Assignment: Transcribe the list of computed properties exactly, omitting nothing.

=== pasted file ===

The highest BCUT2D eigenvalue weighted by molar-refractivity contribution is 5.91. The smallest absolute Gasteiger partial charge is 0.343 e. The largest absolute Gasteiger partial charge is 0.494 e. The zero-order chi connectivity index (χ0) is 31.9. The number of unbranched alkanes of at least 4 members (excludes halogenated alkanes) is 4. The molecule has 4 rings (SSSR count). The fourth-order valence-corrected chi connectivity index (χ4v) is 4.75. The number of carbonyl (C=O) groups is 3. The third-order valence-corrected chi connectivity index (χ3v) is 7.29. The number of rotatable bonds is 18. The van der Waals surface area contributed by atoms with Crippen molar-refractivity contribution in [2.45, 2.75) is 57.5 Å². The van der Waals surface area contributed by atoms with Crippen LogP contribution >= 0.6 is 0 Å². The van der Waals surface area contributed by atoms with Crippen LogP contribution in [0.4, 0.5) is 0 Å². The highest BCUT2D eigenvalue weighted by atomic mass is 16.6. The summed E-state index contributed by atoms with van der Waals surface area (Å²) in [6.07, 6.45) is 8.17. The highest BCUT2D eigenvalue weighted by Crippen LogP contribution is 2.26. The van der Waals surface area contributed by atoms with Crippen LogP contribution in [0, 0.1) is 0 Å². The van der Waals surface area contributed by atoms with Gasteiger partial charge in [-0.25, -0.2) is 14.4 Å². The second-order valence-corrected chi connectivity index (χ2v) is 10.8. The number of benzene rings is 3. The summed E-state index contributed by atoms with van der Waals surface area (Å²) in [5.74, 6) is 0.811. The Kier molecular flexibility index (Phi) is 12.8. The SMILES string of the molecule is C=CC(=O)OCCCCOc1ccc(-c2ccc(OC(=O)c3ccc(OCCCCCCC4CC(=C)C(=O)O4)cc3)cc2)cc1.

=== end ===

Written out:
The highest BCUT2D eigenvalue weighted by molar-refractivity contribution is 5.91. The smallest absolute Gasteiger partial charge is 0.343 e. The largest absolute Gasteiger partial charge is 0.494 e. The zero-order chi connectivity index (χ0) is 31.9. The number of unbranched alkanes of at least 4 members (excludes halogenated alkanes) is 4. The molecule has 4 rings (SSSR count). The fourth-order valence-corrected chi connectivity index (χ4v) is 4.75. The number of carbonyl (C=O) groups is 3. The third-order valence-corrected chi connectivity index (χ3v) is 7.29. The number of rotatable bonds is 18. The van der Waals surface area contributed by atoms with Crippen molar-refractivity contribution in [2.45, 2.75) is 57.5 Å². The van der Waals surface area contributed by atoms with Crippen LogP contribution >= 0.6 is 0 Å². The van der Waals surface area contributed by atoms with Crippen LogP contribution in [0.4, 0.5) is 0 Å². The highest BCUT2D eigenvalue weighted by atomic mass is 16.6. The summed E-state index contributed by atoms with van der Waals surface area (Å²) in [6.07, 6.45) is 8.17. The highest BCUT2D eigenvalue weighted by Crippen LogP contribution is 2.26. The van der Waals surface area contributed by atoms with Crippen LogP contribution in [0, 0.1) is 0 Å². The van der Waals surface area contributed by atoms with Gasteiger partial charge in [-0.25, -0.2) is 14.4 Å². The second-order valence-corrected chi connectivity index (χ2v) is 10.8. The number of benzene rings is 3. The summed E-state index contributed by atoms with van der Waals surface area (Å²) in [5.74, 6) is 0.811. The Kier molecular flexibility index (Phi) is 12.8. The SMILES string of the molecule is C=CC(=O)OCCCCOc1ccc(-c2ccc(OC(=O)c3ccc(OCCCCCCC4CC(=C)C(=O)O4)cc3)cc2)cc1.